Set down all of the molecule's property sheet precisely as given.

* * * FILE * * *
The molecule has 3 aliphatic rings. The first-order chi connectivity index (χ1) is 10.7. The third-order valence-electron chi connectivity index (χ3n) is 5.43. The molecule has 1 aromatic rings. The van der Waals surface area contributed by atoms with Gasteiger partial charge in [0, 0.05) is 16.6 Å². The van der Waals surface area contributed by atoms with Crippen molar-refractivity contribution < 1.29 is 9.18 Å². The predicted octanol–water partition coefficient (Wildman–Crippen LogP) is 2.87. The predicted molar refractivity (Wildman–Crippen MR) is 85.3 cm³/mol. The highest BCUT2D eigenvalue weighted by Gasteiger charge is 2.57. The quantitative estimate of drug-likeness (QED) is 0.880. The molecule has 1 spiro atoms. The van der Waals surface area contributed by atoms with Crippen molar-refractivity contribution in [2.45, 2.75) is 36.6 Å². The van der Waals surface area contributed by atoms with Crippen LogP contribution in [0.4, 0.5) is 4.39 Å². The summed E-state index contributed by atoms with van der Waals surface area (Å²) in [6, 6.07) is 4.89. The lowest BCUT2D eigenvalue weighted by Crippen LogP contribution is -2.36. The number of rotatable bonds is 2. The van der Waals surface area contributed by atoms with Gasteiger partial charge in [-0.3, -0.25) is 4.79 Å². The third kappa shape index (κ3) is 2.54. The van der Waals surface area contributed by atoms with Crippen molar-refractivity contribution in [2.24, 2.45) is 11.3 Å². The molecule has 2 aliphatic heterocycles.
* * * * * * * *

The molecule has 3 aliphatic rings. The first-order chi connectivity index (χ1) is 10.7. The third-order valence-electron chi connectivity index (χ3n) is 5.43. The molecule has 1 aromatic rings. The van der Waals surface area contributed by atoms with Gasteiger partial charge in [0, 0.05) is 16.6 Å². The van der Waals surface area contributed by atoms with Crippen molar-refractivity contribution < 1.29 is 9.18 Å². The predicted octanol–water partition coefficient (Wildman–Crippen LogP) is 2.87. The predicted molar refractivity (Wildman–Crippen MR) is 85.3 cm³/mol. The highest BCUT2D eigenvalue weighted by Gasteiger charge is 2.57. The quantitative estimate of drug-likeness (QED) is 0.880. The molecule has 1 spiro atoms. The van der Waals surface area contributed by atoms with Crippen molar-refractivity contribution in [2.45, 2.75) is 36.6 Å². The van der Waals surface area contributed by atoms with Crippen LogP contribution in [0.4, 0.5) is 4.39 Å². The summed E-state index contributed by atoms with van der Waals surface area (Å²) in [6, 6.07) is 4.89. The lowest BCUT2D eigenvalue weighted by Crippen LogP contribution is -2.36. The number of rotatable bonds is 2. The van der Waals surface area contributed by atoms with Gasteiger partial charge in [-0.3, -0.25) is 4.79 Å². The third kappa shape index (κ3) is 2.54. The van der Waals surface area contributed by atoms with Crippen molar-refractivity contribution in [2.24, 2.45) is 11.3 Å². The molecule has 2 aliphatic heterocycles.